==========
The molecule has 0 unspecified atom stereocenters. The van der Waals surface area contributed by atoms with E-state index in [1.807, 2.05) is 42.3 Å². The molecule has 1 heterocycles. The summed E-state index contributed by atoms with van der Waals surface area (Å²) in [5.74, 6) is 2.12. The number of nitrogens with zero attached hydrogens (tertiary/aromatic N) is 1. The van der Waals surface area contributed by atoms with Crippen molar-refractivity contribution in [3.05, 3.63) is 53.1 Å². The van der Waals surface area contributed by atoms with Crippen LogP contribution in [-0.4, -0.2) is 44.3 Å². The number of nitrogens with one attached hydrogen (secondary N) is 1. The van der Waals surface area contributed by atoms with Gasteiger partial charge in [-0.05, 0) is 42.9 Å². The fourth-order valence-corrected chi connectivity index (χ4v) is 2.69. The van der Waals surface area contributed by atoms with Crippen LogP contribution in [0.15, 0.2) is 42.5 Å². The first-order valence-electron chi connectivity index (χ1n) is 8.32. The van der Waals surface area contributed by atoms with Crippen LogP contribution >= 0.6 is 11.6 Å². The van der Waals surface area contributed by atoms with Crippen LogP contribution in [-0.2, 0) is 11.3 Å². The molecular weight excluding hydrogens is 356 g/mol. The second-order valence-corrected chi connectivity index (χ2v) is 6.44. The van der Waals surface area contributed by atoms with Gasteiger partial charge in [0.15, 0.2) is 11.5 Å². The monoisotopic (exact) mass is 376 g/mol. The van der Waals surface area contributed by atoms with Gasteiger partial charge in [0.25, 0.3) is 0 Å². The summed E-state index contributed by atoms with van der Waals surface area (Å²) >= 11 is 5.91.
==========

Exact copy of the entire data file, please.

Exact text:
The molecule has 0 unspecified atom stereocenters. The van der Waals surface area contributed by atoms with E-state index in [1.807, 2.05) is 42.3 Å². The molecule has 1 heterocycles. The summed E-state index contributed by atoms with van der Waals surface area (Å²) in [5.74, 6) is 2.12. The number of nitrogens with zero attached hydrogens (tertiary/aromatic N) is 1. The van der Waals surface area contributed by atoms with Crippen molar-refractivity contribution in [3.05, 3.63) is 53.1 Å². The van der Waals surface area contributed by atoms with Crippen LogP contribution in [-0.4, -0.2) is 44.3 Å². The number of nitrogens with one attached hydrogen (secondary N) is 1. The van der Waals surface area contributed by atoms with Gasteiger partial charge in [-0.05, 0) is 42.9 Å². The fourth-order valence-corrected chi connectivity index (χ4v) is 2.69. The van der Waals surface area contributed by atoms with Crippen LogP contribution in [0.15, 0.2) is 42.5 Å². The first-order valence-electron chi connectivity index (χ1n) is 8.32. The van der Waals surface area contributed by atoms with Crippen LogP contribution >= 0.6 is 11.6 Å². The van der Waals surface area contributed by atoms with Crippen LogP contribution in [-0.2, 0) is 11.3 Å². The molecular weight excluding hydrogens is 356 g/mol. The second-order valence-corrected chi connectivity index (χ2v) is 6.44. The van der Waals surface area contributed by atoms with Gasteiger partial charge in [0.15, 0.2) is 11.5 Å². The monoisotopic (exact) mass is 376 g/mol. The van der Waals surface area contributed by atoms with Gasteiger partial charge in [0.25, 0.3) is 0 Å². The summed E-state index contributed by atoms with van der Waals surface area (Å²) >= 11 is 5.91.